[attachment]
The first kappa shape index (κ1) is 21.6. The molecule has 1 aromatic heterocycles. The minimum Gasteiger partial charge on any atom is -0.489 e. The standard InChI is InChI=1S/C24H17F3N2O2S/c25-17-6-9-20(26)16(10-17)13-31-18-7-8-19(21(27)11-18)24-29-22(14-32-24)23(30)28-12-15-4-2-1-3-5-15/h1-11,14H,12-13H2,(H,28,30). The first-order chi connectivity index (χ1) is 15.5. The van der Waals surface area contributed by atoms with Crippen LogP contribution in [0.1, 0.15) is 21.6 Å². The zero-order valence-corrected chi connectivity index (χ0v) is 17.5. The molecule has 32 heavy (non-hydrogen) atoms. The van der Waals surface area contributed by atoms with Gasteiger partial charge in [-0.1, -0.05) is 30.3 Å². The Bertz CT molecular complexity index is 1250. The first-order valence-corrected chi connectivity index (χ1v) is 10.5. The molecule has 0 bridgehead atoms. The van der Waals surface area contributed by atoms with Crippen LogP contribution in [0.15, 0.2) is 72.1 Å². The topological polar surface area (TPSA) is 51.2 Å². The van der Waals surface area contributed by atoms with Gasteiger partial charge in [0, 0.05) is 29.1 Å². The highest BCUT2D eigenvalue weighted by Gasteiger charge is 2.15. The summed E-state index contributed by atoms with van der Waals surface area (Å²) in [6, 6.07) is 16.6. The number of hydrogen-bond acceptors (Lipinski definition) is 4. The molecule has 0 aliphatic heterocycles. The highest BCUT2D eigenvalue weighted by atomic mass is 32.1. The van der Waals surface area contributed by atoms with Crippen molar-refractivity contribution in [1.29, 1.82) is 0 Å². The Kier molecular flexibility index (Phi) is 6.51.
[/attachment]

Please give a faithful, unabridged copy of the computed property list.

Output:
The first kappa shape index (κ1) is 21.6. The molecule has 1 aromatic heterocycles. The minimum Gasteiger partial charge on any atom is -0.489 e. The standard InChI is InChI=1S/C24H17F3N2O2S/c25-17-6-9-20(26)16(10-17)13-31-18-7-8-19(21(27)11-18)24-29-22(14-32-24)23(30)28-12-15-4-2-1-3-5-15/h1-11,14H,12-13H2,(H,28,30). The first-order chi connectivity index (χ1) is 15.5. The van der Waals surface area contributed by atoms with Crippen LogP contribution in [0.1, 0.15) is 21.6 Å². The zero-order valence-corrected chi connectivity index (χ0v) is 17.5. The molecule has 32 heavy (non-hydrogen) atoms. The van der Waals surface area contributed by atoms with Gasteiger partial charge in [-0.1, -0.05) is 30.3 Å². The Bertz CT molecular complexity index is 1250. The first-order valence-corrected chi connectivity index (χ1v) is 10.5. The molecule has 0 bridgehead atoms. The van der Waals surface area contributed by atoms with Crippen LogP contribution in [0.15, 0.2) is 72.1 Å². The topological polar surface area (TPSA) is 51.2 Å². The van der Waals surface area contributed by atoms with Gasteiger partial charge in [0, 0.05) is 29.1 Å². The highest BCUT2D eigenvalue weighted by Gasteiger charge is 2.15. The summed E-state index contributed by atoms with van der Waals surface area (Å²) in [6, 6.07) is 16.6. The number of hydrogen-bond acceptors (Lipinski definition) is 4. The molecule has 0 aliphatic heterocycles. The highest BCUT2D eigenvalue weighted by atomic mass is 32.1. The van der Waals surface area contributed by atoms with Crippen molar-refractivity contribution in [1.29, 1.82) is 0 Å². The Kier molecular flexibility index (Phi) is 6.51.